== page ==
In the Name of the Father (1993)

In the Name of the Father In the Name of the Father

Universal

Though made in the tradition of social injustice films, Jim Sheridan’s fact based drama “In the Name of the Father” goes beyond that genre by infusing it with an intense family saga, centering on father and son who get to know each other through their political activism and joint tragic suffering.

Again proving (as if he needed to) that he is the most energetic and exciting actor of his generation, Oscar-winner Daniel Day-Lewis (“My Left Foot”) brings rage and intensity to his role of a son, who never got to know his father well—until they share the same prison cell.   In 1993, Day-Lewis gave two distinguished, albeit vastly different performances in high-profile films: As Newland Archer in Scorsese’s period drama “The Age of Innocence,” and as Gerry Conlon.

The tale begins on October 5, 1974, in a Guildford pub in the U.K., when an IRA bomb explodes, killing several people and injuring many others.  The public outcry for justice forces police officer Robert Dixon (Corin Redgrave, the less famous brother of Vanessa and Lynn) to arrest two “easy” suspects Gerry Conlon (Day-Lewis) and Paul Hill (John Lynch), squatters from Belfast.  Gerry's father Giuseppe Conlon (Pete Postlethwaite) arrives in London to help his son obtain a lawyer, and he, too, is charged with participating in the IRA operation.

Disregarding basic facts and crucial evidence, the "Guildford Four" trial finds them all guilty. Gerry and Paul are sentenced to life in prison because the judge can't find a reason to hang them, and Giuseppe is given fourteen years.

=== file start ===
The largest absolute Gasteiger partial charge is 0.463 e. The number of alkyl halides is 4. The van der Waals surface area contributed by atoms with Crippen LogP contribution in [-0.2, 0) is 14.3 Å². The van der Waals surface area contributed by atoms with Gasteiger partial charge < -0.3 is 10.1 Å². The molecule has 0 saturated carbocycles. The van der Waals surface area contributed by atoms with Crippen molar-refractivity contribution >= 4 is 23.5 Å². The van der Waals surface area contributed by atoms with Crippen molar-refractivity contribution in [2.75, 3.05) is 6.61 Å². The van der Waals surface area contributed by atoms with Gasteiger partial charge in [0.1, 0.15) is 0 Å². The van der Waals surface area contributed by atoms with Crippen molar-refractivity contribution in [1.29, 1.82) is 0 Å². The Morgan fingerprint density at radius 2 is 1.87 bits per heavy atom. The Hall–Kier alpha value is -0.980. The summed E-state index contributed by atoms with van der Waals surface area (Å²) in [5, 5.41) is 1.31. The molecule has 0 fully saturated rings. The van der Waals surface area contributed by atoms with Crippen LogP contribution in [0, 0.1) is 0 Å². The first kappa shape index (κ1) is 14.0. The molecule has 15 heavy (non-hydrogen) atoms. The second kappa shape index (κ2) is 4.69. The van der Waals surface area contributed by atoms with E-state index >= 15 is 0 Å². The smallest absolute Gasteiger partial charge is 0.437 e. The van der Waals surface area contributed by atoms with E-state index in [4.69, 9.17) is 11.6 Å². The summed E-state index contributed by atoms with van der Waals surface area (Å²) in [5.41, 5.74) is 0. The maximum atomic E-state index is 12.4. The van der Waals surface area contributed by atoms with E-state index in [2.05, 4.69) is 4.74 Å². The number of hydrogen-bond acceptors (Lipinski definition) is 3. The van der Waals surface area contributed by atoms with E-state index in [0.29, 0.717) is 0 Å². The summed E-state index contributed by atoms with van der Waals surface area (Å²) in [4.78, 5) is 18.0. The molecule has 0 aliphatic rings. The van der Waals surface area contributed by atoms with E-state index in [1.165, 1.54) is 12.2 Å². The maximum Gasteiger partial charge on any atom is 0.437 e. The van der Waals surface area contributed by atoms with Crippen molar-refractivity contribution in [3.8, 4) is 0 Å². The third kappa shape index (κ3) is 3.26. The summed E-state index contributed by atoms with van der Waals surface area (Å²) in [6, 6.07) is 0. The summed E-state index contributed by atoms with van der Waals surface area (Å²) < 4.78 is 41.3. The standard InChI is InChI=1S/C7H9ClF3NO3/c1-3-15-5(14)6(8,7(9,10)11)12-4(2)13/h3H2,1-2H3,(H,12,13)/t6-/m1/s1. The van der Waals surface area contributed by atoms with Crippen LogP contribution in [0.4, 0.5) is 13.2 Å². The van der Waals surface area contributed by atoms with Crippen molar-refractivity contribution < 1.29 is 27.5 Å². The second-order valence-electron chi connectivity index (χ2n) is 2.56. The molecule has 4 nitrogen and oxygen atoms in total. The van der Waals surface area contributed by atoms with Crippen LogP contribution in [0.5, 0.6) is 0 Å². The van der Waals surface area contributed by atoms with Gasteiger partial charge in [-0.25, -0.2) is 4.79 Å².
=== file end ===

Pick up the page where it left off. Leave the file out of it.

Predictably, the police force keeps incontrovertible evidence of the Conlons' innocence under wraps until the ambitious and aggressive lawyer Gareth Peirce (Emma Thompson in a down-to-earth performance) tries to get the sentences of Gerry and Giuseppe overturned.

On one level, In the Name of the Father is an impassioned courtroom drama about the conviction and release of Gerry Conlon and his three innocent friends. But what makes this picture more accessible and emotional is its depiction of the changing relationship between an estranged father and son; when Gerry and Giuseppe arrive in prison, they are literally strangers.

In reality, father and son had never shared together the same cell, but Shridan deviates from the fact for the sake of emotional impact.  After Giuseppe's death, Gerry continues to fight for justice.

 

Cast:

Daniel Day-Lewis

Pete Postlethwaite

Emma Thompson

John Lynch

Corin Redgrave



Credits

Producer-Director: Jim Sheridan
Screenplay: Terry George and Jim Sheridan based on Proved Innocent by Gerry Conlon
Camera: Peter Biziou
Music: Trevor Jones



Running Time: 132 Minutes

MPAA Rating: R



 

 

 

 

 

 

 

Oscar Nominations: 7

Picture, produced by Jim Sheridan

Director: Jim Sheridan

Screenplay (Adapted): Terry George and Jim Sheridan

Actor: Daniel Day-Lewis

Supporting Actor: Pete Postlethwaite

Supporting Actress: Emma Thompson

Film Editing: Gerry Hambling

Oscar Awards: None

The most nominated (12) picture in 1993, "Schindler's List" competed for the top award with the action-adventure "The Fugitive (7 nominations), Jim Sheridan's socially-conscious drama "In the Name of the Father" (7), Campion's "The Piano" (8), and Merchant-Ivory production of "The Remains of the Day," which, with 8 nods but o Oscars, became the biggest Oscar loser of the year.

Sweeping most of the Oscars, "Schindler's List" won Picture, Director for Spielberg, Adapted Screenplay for Steven Zaillian, and Editing for Michael Kahn.

Tom Hanks won the Best Actor for the AIDS drama, "Philadelphia," Tommy Lee Jones the Supporting Award for the adventure "The Fugitive," and child actress Anna Paquin the Supporting Actress for "The Piano."

With two nominations in the same year, the Best Actress was for "The Remains of the Day," Emma Thompson joins a small group of actors who have achieved that, including Sigourney Weaver, who in 1988, was nominated for lead in "Gorrilas in the Mist," and supporting part in the comedy "Working Girl." Like Thompson, Weaver lost in both categories.